After surgery or an injury, scar tissue forms as skin heals, says MedlinePlus. Factors such as age, skin qualities, heredity and pigmentation determine the amount of scarring, as well as wound location, depth and size.
Some factors that affect scarring after surgery are beyond control, but there are some things patients can do to prevent or minimize scars, explains About.com. Smoking should be avoided because it slows down healing and increases the risk for scars. Drinking alcohol after surgery is detrimental because it dehydrates both the skin and the body. Protein is essential for healing skin, so a balanced diet rich in protein is beneficial. Preventing infections and taking care of the incision help prevent postsurgery scarring.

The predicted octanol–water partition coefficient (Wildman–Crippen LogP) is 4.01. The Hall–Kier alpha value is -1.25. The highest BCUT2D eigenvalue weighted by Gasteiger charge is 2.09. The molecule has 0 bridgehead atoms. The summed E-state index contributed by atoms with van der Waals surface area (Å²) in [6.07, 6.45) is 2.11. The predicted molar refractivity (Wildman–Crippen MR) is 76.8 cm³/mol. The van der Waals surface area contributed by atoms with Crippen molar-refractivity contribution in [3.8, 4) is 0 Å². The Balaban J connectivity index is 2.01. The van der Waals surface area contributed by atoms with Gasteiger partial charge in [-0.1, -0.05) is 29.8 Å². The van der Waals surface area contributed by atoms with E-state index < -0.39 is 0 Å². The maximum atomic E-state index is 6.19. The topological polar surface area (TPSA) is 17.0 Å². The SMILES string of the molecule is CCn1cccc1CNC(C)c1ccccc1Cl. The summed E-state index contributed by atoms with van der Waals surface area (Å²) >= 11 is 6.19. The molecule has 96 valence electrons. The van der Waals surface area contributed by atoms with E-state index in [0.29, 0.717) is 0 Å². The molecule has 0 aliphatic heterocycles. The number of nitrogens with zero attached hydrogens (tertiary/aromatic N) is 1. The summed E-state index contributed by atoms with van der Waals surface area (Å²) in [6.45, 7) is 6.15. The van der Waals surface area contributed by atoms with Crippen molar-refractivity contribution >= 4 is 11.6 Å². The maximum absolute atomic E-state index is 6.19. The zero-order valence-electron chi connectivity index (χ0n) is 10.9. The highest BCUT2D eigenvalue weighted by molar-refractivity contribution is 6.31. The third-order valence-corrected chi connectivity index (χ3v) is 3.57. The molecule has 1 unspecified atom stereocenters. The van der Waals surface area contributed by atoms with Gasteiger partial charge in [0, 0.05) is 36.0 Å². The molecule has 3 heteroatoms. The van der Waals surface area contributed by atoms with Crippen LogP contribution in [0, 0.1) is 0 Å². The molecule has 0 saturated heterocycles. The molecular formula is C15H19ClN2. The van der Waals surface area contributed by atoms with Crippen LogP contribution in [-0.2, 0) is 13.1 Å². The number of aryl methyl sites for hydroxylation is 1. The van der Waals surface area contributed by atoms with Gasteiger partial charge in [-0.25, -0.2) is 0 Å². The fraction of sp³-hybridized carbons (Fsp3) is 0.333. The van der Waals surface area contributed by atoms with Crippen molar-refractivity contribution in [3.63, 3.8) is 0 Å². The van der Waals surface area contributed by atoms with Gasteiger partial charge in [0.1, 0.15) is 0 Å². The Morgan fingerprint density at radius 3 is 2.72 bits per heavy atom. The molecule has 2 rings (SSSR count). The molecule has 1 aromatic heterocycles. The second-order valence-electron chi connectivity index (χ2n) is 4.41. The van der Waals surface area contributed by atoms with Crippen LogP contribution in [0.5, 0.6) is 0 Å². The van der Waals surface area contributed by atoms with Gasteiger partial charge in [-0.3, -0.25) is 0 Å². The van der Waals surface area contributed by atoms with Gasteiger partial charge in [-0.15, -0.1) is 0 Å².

Other scarring that can occur after surgery includes adhesion, which is the term for scars that develop between two parts of tissue that aren't normally joined together, such as in the stomach, the pelvis and the heart, notes WebMD. Up to 93 percent of people who have abdominal or pelvic surgery experience abdominal adhesions, which are usually painless and cause no complications. Pelvic adhesions happen after surgery and may involve any organ within the pelvis. Adhesions form in the membranes around the heart and reduce functionality. Other causes of internal scar tissue include radiation, infection and trauma.